i 6 41 P*mSbS^ tt^ rff^Sßß V^^^ WB^t^ \ bm~-»^1 BV^Kf ill. - If/ ./''*'l. 71 IkwilKl HB^' JT..:' V" ''iir jilX-M^T M^m ~f jmf}"l ffi.r^f v-MH Ml ■ J^H HB-^ K3A BvHhT <ah9s ' 2 i^^^^Hh! h^hl /m I I ■ LJ(UIIV> m/*ul/I VVIUI(V/ll . ' V&MV *rm COMBINED Churn and Butter-Worker would nave been just as use- i LM less and out of place in the dairy of thirty years ago as a man-of-war i %7 I in a mill pond. • 1 ] The Disbrow is a natural development based upon the needs of the mod- , era creamery. Everyone conversant with the butter-making industry for the . i past few years can readily trace the "signs of the times" that presaged the ' combined machine. Nevertheless, when it came few had the courage of their , convictions and believed it would prove a success. i The Disbrow claims to be the original combined machine, and the claim | is not disputed. It has passed the experimental stage. Its invention marks J a distinct epoch in the progress of the science of butter-making. They chu...

Publication Title: Ranche And Range
Source: Chronicling America [US Library of Congress]
Country/State of Publication: Washington, United States
Page 1 [Newspaper Page] — Ranche and range. — 1 June 1899

BAhch A h d Ra hge -m^ 4@' ISSUED EVERY WEEK f^ Vol. 15, No. 26 E A COMPLETE ASSORTMENT I fSfJh' Of everything needed in (he Creamery or Cheese Factory, in the way <•!' up-to-date and efficient machinery, apparatus and supplies. SSJ **,+'. We carry a large i-toek, so ran .-hip without delay, from a 2500 lbs. power Alpha Separator t<> a Pipette. l^fS |H DISBROW COMBINED CHURN AND WOEKER ||| |f| WIZARD COMBINED CHURN AND WORKER |f| 111 BARBER-COLMAN CHECK PUMP ||| |H RUSSIAN BABCOCK MILK TESTER ||| |j| CURTIS TRUNK COVER CHURNS iTTY"' pi ||| MASON BUTTER WORKER |lf Ife CURTIS MILK HEATER ||| ||| SIMPSON'S JUMBO BUTTER MOLDING MACHINE ||| Hi CURTIS CHANNEL BOTTOM MILK, CREAM AND CHEESE VATS ||| H| fraser gang cheese presses, 14-inch, y. a. and combined 111 111 FRASER CHEESE HOOPS, TINNED, ALL SIZES £§ ip CURD MILLS, CURD KNIVES 111 WOODENWARE, TINWARE, GLASSWARE—AII Will Wear Well || TRANSPORTATION MILK CANS |f| g DeLaval Cream Separators - Babcock Testers m Jig Write for Cata...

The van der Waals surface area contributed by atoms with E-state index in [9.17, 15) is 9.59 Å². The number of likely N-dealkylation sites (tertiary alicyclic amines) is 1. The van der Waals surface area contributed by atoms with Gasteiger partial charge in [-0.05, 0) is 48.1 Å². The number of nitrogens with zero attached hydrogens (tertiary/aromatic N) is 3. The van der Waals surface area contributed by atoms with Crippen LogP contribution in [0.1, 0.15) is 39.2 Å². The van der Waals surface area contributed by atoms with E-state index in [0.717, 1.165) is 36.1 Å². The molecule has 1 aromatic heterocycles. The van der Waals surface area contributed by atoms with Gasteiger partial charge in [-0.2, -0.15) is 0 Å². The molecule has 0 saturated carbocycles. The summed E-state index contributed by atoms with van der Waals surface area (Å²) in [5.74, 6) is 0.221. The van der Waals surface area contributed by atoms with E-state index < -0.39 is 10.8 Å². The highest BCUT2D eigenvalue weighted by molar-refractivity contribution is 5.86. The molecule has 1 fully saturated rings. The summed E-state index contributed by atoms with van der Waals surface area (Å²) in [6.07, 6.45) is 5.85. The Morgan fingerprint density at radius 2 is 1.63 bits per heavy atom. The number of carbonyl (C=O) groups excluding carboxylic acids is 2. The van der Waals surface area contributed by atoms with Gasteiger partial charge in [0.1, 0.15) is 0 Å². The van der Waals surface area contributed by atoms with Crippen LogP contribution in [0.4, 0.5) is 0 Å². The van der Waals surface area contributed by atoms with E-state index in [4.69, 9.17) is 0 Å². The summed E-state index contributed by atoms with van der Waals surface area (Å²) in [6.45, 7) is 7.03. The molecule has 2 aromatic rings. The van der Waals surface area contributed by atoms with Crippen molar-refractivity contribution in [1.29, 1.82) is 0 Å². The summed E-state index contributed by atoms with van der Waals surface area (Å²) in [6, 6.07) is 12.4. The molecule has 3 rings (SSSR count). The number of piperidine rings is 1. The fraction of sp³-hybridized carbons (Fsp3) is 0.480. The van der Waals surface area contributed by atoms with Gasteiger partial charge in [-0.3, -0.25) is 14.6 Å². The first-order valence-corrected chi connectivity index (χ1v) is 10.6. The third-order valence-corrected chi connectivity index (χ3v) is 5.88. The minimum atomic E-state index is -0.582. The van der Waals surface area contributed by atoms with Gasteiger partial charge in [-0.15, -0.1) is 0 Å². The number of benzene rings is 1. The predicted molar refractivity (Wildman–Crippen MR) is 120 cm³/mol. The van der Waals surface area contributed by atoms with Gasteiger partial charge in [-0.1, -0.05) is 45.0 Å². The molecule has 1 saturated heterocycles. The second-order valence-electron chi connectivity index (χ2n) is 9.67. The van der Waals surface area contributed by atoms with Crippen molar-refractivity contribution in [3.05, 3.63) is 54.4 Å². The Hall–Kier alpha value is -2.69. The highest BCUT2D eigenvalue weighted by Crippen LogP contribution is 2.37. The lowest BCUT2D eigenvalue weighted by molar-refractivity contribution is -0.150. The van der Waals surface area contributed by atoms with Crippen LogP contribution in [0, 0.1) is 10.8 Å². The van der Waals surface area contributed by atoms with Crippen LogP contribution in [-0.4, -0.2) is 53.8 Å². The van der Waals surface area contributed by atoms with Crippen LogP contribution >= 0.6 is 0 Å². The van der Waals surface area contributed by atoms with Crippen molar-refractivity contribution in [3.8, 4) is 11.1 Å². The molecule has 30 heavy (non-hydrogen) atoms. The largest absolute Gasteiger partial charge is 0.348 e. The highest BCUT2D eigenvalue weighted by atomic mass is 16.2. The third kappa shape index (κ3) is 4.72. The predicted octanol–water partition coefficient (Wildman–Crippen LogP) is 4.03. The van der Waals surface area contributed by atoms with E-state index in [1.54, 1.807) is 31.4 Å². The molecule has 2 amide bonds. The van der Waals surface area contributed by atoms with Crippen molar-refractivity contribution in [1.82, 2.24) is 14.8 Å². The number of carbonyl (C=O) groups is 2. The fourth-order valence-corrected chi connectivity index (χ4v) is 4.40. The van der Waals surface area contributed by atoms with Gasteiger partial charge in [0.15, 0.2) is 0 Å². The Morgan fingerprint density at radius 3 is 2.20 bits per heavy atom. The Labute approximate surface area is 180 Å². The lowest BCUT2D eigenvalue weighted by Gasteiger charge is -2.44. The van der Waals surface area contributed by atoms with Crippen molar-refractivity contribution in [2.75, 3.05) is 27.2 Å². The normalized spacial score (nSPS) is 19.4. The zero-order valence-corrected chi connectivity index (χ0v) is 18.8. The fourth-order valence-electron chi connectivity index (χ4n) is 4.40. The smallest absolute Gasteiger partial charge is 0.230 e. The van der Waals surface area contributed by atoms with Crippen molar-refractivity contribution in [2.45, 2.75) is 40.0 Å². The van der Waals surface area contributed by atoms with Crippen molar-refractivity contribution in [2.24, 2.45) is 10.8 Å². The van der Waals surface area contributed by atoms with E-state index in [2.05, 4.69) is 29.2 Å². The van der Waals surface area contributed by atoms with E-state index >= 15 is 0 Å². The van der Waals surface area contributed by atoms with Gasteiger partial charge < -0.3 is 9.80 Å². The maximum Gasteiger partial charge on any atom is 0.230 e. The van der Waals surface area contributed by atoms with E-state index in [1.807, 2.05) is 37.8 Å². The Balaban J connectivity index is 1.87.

Publication Title: Ranche And Range
Source: Chronicling America [US Library of Congress]
Country/State of Publication: Washington, United States
Page 2 [Newspaper Page] — Ranche and range. — 1 June 1899

2 I Some Facts as to Separators I I and a Good Point as to Testers I 1 and a Good Point as to Testers ! . «j» X *r The experience set forth in the following letter reveals nothing new. It is simply an old story which is retold every week *f* «§* • • . , «• or two, both as to separators and testers. Everybody at all informed as to cream separators knows that the "Alpha" disc system JL 4* X «§» alone puts the De Laval machines in a class by themselves in dollars-and-cents efficiency and general practicability, and that it *>?, «§*■■" ■ ftp j* would be just as easy to try to make water run up-hill of natural gravity as to attempt to equal the work of an "Alpha" machine *jj^ jp ■ ■ *! ®° If! with any other separator made. But if there were any money in it the average glib-tongued separator agent would every little *jf % ■■■ : : ■■ .-t ■ ■ ■ ■ • ■ 1 <§* while induce some one to try the up-hill water experiment just as they do the "hollow-bowl" separator one. If they can work in «L ...

Publication Title: Ranche And Range
Source: Chronicling America [US Library of Congress]
Country/State of Publication: Washington, United States
Page 3 [Newspaper Page] — Ranche and range. — 1 June 1899

RANCH AND RANGE Vol. 15 No. 26 fl noted ficrcford ficrd* The Herefords are growing in popu larty in the Pacific Northwest. On our ranges they are considered by many leading stockmen as the most valuable breed, being hardy, great rustlers, and of especially fine beef form. Within the last year an extraordinary demand has sprung up for pure-bred Hereford sires, which, however, cannot be ob tained from the stock farms of the west, and those who have secured good blood of this stock have as a rule been compelled to send to the Middle states. It is with considerable pleasure that we are able, therefore, to present the illus traton of the head of one of the leading herds of Herefords in the United States, that of George S. Redhead, at Dcs Moines, lowa. Mr. Redhead occu pies the position of president of the American Hereford Cattle Breeders' Association. Bold Briton 78133 is now at the head of the Redhead herd of Herefords. The individual character of tae bull justi fies all the artist has...

Publication Title: Ranche And Range
Source: Chronicling America [US Library of Congress]
Country/State of Publication: Washington, United States
Page 4 [Newspaper Page] — Ranche and range. — 1 June 1899